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Controversial new blood pressure guidelines

When should 'high' blood pressure be regarded as 'hypertension'? When should we be looking at some kind of medication?

The American College of Cardiology (ACC) and the American Heart Association (AHA) think the current thresholds are too high, and they released new guideline recommendations for hypertension with lower blood pressure values defining elevated blood pressure, and lower treatment thresholds, than those recommended in current guidelines.

So, how many people would this affect, and at what cost?

Millions would be affected

A new study published by the BMJ today shows that adopting the new guidelines would dramatically increase the number of people labeled as having the condition and being recommended for drug treatment.  Millions more would be classified as having hypertension.

The findings show that, if the guidelines were introduced in the US and China, more than half of those aged 45-75 years in both countries would be considered hypertensive.

So, let's put that in perspective.  It would mean that the majority of people in that age range would be hypertensive!

Now, that is a lot of people! And it begs the question of what 'normal' pressures should be.  The impact of these new guidelines for health care would be huge.

Impact worldwide

While the impact of changes in guideline recommendations has been evaluated in the US, less is known about how they translate to other populations. China, in particular, has high levels of hypertension and the world’s largest population, so it is important to understand the impact of adopting these standards in China.

So, what would be the impact of the change in guidelines?

The team of researchers, led by Professor Harlan Krumholz at Yale School of Medicine,  set out to examine the effect of the guidelines on the prevalence of hypertension and eligibility for new and more intensive treatment in the US and China.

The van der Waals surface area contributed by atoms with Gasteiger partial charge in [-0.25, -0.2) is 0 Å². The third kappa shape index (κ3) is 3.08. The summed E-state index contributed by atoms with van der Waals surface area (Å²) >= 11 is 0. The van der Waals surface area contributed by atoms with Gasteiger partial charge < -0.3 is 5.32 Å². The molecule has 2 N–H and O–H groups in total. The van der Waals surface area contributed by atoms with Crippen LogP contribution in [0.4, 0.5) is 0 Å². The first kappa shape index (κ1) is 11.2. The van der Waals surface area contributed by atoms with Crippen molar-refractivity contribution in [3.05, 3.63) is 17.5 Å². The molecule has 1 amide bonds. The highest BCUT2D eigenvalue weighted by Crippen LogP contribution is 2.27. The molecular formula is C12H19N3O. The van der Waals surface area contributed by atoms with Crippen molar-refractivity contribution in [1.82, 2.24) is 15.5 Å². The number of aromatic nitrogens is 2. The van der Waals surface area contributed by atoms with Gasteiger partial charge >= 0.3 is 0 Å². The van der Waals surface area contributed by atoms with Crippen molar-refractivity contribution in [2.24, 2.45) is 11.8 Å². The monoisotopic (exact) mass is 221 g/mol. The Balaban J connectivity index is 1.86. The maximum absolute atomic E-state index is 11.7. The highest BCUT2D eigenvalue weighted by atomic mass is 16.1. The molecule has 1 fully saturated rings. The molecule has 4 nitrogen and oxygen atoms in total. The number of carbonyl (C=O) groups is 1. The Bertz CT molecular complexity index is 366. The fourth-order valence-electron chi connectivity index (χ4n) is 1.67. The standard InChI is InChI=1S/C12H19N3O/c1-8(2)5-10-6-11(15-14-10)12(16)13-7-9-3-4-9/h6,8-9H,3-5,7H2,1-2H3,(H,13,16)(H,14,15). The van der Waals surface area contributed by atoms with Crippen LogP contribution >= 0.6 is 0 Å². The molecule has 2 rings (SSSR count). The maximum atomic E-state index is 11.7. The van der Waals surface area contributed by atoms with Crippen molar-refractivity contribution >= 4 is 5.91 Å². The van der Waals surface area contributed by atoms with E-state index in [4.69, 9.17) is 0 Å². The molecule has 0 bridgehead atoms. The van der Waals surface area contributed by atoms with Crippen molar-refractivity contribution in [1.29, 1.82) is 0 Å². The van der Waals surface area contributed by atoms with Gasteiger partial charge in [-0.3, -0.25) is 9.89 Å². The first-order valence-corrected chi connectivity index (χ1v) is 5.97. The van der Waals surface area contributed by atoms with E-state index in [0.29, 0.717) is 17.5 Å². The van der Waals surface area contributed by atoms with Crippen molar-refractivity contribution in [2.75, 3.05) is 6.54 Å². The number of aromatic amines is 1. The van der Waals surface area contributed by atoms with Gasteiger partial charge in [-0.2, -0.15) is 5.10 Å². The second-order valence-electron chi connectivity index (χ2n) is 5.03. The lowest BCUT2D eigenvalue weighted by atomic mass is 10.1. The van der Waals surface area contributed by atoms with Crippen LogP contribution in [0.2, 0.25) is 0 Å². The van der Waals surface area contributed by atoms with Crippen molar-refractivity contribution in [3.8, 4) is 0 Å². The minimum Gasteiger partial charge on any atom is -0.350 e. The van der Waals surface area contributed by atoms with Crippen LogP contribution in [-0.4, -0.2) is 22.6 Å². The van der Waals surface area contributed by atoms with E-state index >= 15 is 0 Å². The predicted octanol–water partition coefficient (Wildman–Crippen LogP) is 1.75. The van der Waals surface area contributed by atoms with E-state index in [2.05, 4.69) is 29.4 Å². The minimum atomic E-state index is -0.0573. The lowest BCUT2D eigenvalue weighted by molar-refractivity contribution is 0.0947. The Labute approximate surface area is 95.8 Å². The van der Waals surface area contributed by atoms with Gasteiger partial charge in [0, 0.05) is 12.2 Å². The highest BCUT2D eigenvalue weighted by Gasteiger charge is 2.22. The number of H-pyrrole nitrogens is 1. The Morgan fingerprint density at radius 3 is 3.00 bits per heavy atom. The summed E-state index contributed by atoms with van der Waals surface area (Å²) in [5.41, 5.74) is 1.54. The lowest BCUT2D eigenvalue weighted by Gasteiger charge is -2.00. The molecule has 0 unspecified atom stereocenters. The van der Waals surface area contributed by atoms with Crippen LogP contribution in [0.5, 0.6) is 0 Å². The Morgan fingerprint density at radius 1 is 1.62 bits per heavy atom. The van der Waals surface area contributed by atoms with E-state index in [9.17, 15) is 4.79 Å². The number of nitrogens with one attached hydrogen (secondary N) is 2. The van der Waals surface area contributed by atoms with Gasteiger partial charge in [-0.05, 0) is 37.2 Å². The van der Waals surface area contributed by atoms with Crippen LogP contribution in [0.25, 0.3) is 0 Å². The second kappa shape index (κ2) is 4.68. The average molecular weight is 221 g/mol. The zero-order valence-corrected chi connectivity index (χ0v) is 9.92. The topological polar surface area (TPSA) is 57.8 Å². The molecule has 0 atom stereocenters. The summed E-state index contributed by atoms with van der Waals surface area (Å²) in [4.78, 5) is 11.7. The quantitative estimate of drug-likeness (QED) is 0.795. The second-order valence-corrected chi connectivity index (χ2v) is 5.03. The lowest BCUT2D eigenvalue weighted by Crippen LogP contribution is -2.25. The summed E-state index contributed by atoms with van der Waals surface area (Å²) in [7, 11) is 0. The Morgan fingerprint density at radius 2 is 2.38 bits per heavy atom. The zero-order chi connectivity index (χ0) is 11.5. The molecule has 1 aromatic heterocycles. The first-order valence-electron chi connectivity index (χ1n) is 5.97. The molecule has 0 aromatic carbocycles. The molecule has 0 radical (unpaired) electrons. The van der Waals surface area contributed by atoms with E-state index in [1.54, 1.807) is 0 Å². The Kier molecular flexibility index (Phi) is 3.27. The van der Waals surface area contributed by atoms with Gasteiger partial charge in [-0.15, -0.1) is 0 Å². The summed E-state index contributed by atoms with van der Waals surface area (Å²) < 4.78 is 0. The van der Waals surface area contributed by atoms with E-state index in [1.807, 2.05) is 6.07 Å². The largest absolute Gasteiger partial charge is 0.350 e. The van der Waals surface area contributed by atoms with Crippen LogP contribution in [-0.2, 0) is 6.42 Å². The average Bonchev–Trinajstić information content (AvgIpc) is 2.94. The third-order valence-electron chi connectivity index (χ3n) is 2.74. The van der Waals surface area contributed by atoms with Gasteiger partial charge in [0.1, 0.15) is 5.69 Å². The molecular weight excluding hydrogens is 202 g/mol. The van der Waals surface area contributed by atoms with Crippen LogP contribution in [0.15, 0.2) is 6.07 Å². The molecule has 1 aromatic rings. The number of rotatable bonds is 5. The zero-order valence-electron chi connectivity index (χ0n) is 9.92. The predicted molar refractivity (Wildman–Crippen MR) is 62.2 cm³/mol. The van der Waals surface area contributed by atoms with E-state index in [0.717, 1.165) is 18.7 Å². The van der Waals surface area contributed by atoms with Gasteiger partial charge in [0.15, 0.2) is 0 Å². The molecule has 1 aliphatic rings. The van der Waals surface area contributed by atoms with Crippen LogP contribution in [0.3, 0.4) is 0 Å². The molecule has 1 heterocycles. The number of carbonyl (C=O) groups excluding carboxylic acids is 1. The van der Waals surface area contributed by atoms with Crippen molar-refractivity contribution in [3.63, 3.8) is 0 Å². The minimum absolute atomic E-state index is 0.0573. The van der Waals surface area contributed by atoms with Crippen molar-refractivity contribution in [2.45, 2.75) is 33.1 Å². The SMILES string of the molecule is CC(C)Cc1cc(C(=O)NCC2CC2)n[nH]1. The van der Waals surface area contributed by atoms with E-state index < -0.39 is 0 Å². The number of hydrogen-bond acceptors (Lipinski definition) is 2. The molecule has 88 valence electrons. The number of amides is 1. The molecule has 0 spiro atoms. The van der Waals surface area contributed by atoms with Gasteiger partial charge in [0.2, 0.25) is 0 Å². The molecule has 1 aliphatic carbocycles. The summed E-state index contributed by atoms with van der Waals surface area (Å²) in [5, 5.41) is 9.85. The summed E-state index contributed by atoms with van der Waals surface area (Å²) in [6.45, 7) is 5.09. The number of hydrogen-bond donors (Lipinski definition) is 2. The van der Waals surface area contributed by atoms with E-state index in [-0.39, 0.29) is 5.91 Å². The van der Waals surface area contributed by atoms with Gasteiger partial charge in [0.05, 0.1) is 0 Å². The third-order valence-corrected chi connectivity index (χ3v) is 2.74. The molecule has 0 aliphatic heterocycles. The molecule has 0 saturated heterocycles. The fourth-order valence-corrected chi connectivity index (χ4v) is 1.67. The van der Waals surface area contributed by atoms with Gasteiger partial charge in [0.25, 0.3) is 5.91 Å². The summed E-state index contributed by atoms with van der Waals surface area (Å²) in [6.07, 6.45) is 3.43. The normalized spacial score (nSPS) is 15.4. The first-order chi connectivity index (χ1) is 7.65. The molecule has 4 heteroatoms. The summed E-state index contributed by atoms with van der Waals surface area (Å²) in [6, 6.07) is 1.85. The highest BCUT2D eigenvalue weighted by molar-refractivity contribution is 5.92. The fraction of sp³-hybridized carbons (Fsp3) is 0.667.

They analysed  representative data for adults aged 45 to 75 years from the US and China who would have a diagnosis of hypertension and be candidates for treatment under the proposed new guidelines, compared with current guidelines.

The results show that adoption of the  guidelines would dramatically increase the number of people with hypertension and those recommended for treatment.

In the US, the new guidelines would classify 70 million people in the 45-75 year age group as having hypertension.  That represents 63% of the population in this age group!  Is it really the case that such a large majority of people in the USA between those ages need treatment for hypertension?  

In China  it would lead to the classification of 267 million (55%) people in the same group as having hypertension.

This would represent a relative increase of 27% in the US and 45% in China compared with current recommendations.

Furthermore, they calculate that 7.5 million people in the US and 55 million people in China would be advised to start drug treatment, while 14 million in the US and 30 million in China would be advised to receive more intensive drug treatment.  Good for drug companies, but would it be good for patients?

Based on treatment patterns and current guidelines, 8 million Americans with hypertension are untreated, which would be expected to increase to almost 16 million after the implementation of the new guidelines.

In China, based on current treatment patterns, 75 million patients with hypertension are untreated, and this is likely to increase to 130 million under the new guidelines.

The researchers point out that the study focused only on those aged 45-75 years. Therefore, additional people aged under 45 and over 75 years of age in both the US and China may have hypertension and be candidates for treatment.

Good for patients?

The authors of the study point to several important public health implications, such as the psychological effects of a disease label, the potential harms of unnecessary treatment, and the extra infrastructure needed to manage the substantial increase in patient numbers.

They conclude: “If adopted, the 2017 ACC/AHA hypertension guidelines will markedly increase the number of people labeled as having hypertension and treated with drugs in both the US and China, leading to more than half of those aged 45-75 years in both countries being considered hypertensive.”

Controversy

Needless to say, not everyone agrees that the new guidelines should be adopted, including the AAFP (American Academy of Family Physicians).  They will not be adopting the new guidelines saying
The guidelines should be informed by an independent systematic review of the evidence, an assessment of the benefits and harms, and should follow a sound, transparent methodology with limited potential for financial and intellectual bias.
However, the problem remains that many cases of hypertension go undiagnosed and untreated.  

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